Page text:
"In central India, the value of tigers is undeniable – culturally, ecologically, and economically. Kanha National Park (KNP) typifies the central Indian tiger landscape with high densities of tribal local populations, a globally recognized node for tiger conservation and ecotourism within a rapidly urbanizing countryside. The National Tiger Conservation Authority (NTCA) set out a policy that has resulted in largely tribal human communities moving out of core tiger habitat (1). Around 850 households moved out of KNP (from 2011- to 2014) with monetary compensation, providing an opportunity to explore what happens after."
Amrita Neelakantan summarizes a recent paper for Science Trends. Read more here!
Pardhis are a nomadic community that since the time of the Mughal emperors, have been hired to help in shikar (hunting), whether it was for sport for the British or for the royal kitchens of the ‘zameendars’ (landowners). However, due to combined efforts of the Forest Department and NGO’s, a large part of the population has given up hunting. Thus, ‘Walk with the Pardhis’, an initiative undertaken by Last Wilderness Foundation in association with Taj Safaris and Forest Department, Panna Tiger Reserve not only encourages this reformation, but also aims at providing an alternative source of livelihood for the community members while utilizing their already existing skill sets.
The crux of the venture is to go on an experiential walk in the wilderness with the people of the forest wherein, you will be privy to the age old knowledge of the Pardhi community members along with some spectacular stories from the forest. This initiative is also bound to help you reconnect with the wilderness, as well as help ‘read’ the forest as the Pardhis do, where the trained Pardhi guide will lead a nature trail for tourists, students or nature enthusiasts on a designated trail/ route in Panna.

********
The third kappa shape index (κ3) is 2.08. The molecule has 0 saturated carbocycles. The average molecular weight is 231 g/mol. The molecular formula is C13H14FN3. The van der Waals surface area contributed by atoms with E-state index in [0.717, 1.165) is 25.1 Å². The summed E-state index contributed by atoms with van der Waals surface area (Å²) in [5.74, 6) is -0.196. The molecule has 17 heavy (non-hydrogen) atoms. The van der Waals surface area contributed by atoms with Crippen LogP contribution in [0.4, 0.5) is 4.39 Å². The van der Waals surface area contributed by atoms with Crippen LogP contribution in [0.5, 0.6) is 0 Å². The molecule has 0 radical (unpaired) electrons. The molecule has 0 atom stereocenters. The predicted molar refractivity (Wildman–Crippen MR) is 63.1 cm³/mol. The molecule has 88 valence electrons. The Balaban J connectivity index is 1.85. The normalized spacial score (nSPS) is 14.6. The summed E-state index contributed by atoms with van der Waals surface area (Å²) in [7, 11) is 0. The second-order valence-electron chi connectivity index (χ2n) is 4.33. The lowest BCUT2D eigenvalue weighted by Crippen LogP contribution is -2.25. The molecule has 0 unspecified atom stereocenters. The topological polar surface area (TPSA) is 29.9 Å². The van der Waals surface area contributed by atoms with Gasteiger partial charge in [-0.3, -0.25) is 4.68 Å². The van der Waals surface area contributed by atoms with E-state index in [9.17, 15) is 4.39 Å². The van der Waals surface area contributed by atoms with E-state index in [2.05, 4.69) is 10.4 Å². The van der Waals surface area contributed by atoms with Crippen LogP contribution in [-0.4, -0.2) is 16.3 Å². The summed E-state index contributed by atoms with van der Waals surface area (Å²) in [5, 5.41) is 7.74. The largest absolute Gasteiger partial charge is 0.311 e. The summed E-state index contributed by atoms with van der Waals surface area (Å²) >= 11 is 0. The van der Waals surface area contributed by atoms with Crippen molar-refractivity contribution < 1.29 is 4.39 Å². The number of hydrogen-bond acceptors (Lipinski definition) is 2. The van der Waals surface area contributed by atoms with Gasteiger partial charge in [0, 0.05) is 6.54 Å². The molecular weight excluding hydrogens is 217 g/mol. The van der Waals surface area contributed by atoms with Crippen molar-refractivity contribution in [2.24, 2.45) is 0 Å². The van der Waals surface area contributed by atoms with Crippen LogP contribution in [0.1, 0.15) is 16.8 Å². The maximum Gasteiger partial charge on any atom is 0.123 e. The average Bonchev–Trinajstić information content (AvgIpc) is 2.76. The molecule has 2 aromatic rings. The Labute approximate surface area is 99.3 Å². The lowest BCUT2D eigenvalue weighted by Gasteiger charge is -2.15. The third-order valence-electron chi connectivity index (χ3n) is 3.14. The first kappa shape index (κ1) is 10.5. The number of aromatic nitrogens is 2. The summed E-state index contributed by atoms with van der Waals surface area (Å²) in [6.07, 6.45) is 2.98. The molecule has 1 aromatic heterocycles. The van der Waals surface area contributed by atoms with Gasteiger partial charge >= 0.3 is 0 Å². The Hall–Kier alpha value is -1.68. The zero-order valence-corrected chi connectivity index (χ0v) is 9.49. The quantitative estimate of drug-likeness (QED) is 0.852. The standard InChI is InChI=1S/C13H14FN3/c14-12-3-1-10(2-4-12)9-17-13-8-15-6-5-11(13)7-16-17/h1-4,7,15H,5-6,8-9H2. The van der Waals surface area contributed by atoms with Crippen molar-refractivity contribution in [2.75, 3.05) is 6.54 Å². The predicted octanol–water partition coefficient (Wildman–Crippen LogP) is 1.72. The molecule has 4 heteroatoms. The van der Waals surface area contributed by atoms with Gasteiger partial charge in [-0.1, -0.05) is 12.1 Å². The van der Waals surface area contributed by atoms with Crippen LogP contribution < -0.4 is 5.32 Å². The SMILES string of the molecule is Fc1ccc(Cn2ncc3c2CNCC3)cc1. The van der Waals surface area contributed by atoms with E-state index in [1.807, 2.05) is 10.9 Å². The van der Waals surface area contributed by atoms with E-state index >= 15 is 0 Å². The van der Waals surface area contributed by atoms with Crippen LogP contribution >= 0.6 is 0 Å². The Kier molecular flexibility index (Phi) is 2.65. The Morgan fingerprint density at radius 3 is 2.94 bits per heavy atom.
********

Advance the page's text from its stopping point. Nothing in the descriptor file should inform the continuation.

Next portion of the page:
To know more about this trail, or to go on a walk with the community members, please write to us at – email@example.com
The Corbett Foundation (TCF) has been working in Bandhavgarh-Sanjay Dubri Corridor (BSDC), an important forested landscape that connects Bandhavgarh and Sanjay tiger reserves in Madhya Pradesh. Despite being an important connecting corridor of these tiger reserves, awareness about tiger and overall biodiversity conservation in quite low among the villages of BSDC. Community dependence on the forest in BSDC for cattle grazing, firewood collection and collection of minor forest products is very high. There have also been cases of tiger deaths from BSDC in the past raising suspicions about poaching. All this has a direct link to a lack of awareness about the need to conserve the forests and wildlife among the local communities.
Unless the level awareness is raised, it is difficult to expect success in conservation and protection of flora-fauna. Therefore, TCF felt a pressing need to spread environmental awareness among the student community to make them realize the seriousness of the issues at hand.
To bridge this gap, TCF has published a 116-page pictorial booklet titled Hamare Van, Hamare Gaon providing an overall insight about the local biodiversity of BSDC, its ecological values and the need for its conservation. The language of this first-of-its-kind publication purposefully has been kept as hindi so that the contents of the publication and the important conservation message therein reaches to as many schools in BSDC and in Bandhavgarh and Sanjay-Dubri tiger reserves.
Over 27-28th April 2019, Amrita had a pop-up of her new venture, Black Orchid, at Artists & Fleas (A&F) in Williamsburg and got the chance to see if Brooklyn loved making clothes from scraps as much as her. What ensued was a two day long conversation of what it means to be part of slow fashion and where it could take us. Sarika brought with her the final piece of this conversation, about how what we buy affects both people and nature in far off places, by sharing her work and selling tribal jewelry.